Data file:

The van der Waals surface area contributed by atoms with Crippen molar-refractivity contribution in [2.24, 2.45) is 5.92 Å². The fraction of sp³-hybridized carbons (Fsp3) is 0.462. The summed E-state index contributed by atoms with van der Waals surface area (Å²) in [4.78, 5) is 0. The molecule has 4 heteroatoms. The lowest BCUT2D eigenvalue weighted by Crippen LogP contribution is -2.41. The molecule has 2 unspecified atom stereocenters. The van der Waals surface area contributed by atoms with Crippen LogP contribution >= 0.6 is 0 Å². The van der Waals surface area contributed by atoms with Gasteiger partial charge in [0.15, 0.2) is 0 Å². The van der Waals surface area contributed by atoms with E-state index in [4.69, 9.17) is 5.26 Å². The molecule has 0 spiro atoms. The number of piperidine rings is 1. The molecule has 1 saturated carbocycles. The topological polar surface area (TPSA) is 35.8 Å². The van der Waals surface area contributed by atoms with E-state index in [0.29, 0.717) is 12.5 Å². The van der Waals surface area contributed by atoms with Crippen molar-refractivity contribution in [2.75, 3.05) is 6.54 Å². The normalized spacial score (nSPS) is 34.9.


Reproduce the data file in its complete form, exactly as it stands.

The van der Waals surface area contributed by atoms with Crippen molar-refractivity contribution in [2.24, 2.45) is 5.92 Å². The fraction of sp³-hybridized carbons (Fsp3) is 0.462. The summed E-state index contributed by atoms with van der Waals surface area (Å²) in [4.78, 5) is 0. The molecule has 4 heteroatoms. The lowest BCUT2D eigenvalue weighted by Crippen LogP contribution is -2.41. The molecule has 2 unspecified atom stereocenters. The van der Waals surface area contributed by atoms with Crippen LogP contribution >= 0.6 is 0 Å². The van der Waals surface area contributed by atoms with Gasteiger partial charge in [0.15, 0.2) is 0 Å². The van der Waals surface area contributed by atoms with E-state index in [4.69, 9.17) is 5.26 Å². The molecule has 0 spiro atoms. The number of piperidine rings is 1. The molecule has 1 saturated carbocycles. The topological polar surface area (TPSA) is 35.8 Å². The van der Waals surface area contributed by atoms with E-state index in [0.29, 0.717) is 12.5 Å². The van der Waals surface area contributed by atoms with Crippen molar-refractivity contribution in [2.75, 3.05) is 6.54 Å². The normalized spacial score (nSPS) is 34.9.